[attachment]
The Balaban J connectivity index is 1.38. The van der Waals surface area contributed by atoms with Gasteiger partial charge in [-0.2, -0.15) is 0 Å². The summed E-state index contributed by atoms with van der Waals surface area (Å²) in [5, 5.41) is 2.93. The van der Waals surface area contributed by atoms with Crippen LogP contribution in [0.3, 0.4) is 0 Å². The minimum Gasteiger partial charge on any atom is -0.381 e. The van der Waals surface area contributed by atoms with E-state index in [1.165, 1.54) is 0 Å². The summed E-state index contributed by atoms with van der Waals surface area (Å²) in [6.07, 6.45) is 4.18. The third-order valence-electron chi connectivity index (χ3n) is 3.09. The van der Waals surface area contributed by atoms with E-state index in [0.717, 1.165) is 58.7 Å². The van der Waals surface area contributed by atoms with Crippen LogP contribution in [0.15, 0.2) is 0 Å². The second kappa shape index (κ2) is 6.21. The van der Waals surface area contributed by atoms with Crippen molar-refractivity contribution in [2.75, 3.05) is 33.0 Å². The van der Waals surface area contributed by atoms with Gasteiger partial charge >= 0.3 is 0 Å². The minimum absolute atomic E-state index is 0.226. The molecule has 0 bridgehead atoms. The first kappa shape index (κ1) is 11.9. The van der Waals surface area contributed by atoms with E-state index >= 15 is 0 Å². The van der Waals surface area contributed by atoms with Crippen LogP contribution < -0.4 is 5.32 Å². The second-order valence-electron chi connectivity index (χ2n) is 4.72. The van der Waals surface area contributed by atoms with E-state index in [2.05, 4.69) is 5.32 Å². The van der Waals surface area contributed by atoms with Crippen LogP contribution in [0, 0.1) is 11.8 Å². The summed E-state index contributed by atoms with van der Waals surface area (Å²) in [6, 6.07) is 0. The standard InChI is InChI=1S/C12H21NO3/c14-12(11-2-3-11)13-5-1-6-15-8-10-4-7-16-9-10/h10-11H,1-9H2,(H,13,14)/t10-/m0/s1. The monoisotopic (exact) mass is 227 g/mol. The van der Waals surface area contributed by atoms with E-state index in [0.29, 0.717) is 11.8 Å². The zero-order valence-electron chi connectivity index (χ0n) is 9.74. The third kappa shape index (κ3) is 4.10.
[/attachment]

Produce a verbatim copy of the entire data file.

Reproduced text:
The Balaban J connectivity index is 1.38. The van der Waals surface area contributed by atoms with Gasteiger partial charge in [-0.2, -0.15) is 0 Å². The summed E-state index contributed by atoms with van der Waals surface area (Å²) in [5, 5.41) is 2.93. The van der Waals surface area contributed by atoms with Crippen LogP contribution in [0.3, 0.4) is 0 Å². The minimum Gasteiger partial charge on any atom is -0.381 e. The van der Waals surface area contributed by atoms with E-state index in [1.165, 1.54) is 0 Å². The summed E-state index contributed by atoms with van der Waals surface area (Å²) in [6.07, 6.45) is 4.18. The third-order valence-electron chi connectivity index (χ3n) is 3.09. The van der Waals surface area contributed by atoms with E-state index in [0.717, 1.165) is 58.7 Å². The van der Waals surface area contributed by atoms with Crippen LogP contribution in [0.15, 0.2) is 0 Å². The second kappa shape index (κ2) is 6.21. The van der Waals surface area contributed by atoms with Crippen molar-refractivity contribution in [2.75, 3.05) is 33.0 Å². The van der Waals surface area contributed by atoms with Gasteiger partial charge >= 0.3 is 0 Å². The minimum absolute atomic E-state index is 0.226. The molecule has 0 bridgehead atoms. The first kappa shape index (κ1) is 11.9. The van der Waals surface area contributed by atoms with E-state index >= 15 is 0 Å². The van der Waals surface area contributed by atoms with Crippen LogP contribution < -0.4 is 5.32 Å². The second-order valence-electron chi connectivity index (χ2n) is 4.72. The van der Waals surface area contributed by atoms with E-state index in [2.05, 4.69) is 5.32 Å². The van der Waals surface area contributed by atoms with Crippen LogP contribution in [0, 0.1) is 11.8 Å². The summed E-state index contributed by atoms with van der Waals surface area (Å²) in [6, 6.07) is 0. The standard InChI is InChI=1S/C12H21NO3/c14-12(11-2-3-11)13-5-1-6-15-8-10-4-7-16-9-10/h10-11H,1-9H2,(H,13,14)/t10-/m0/s1. The monoisotopic (exact) mass is 227 g/mol. The van der Waals surface area contributed by atoms with E-state index in [0.29, 0.717) is 11.8 Å². The zero-order valence-electron chi connectivity index (χ0n) is 9.74. The third kappa shape index (κ3) is 4.10.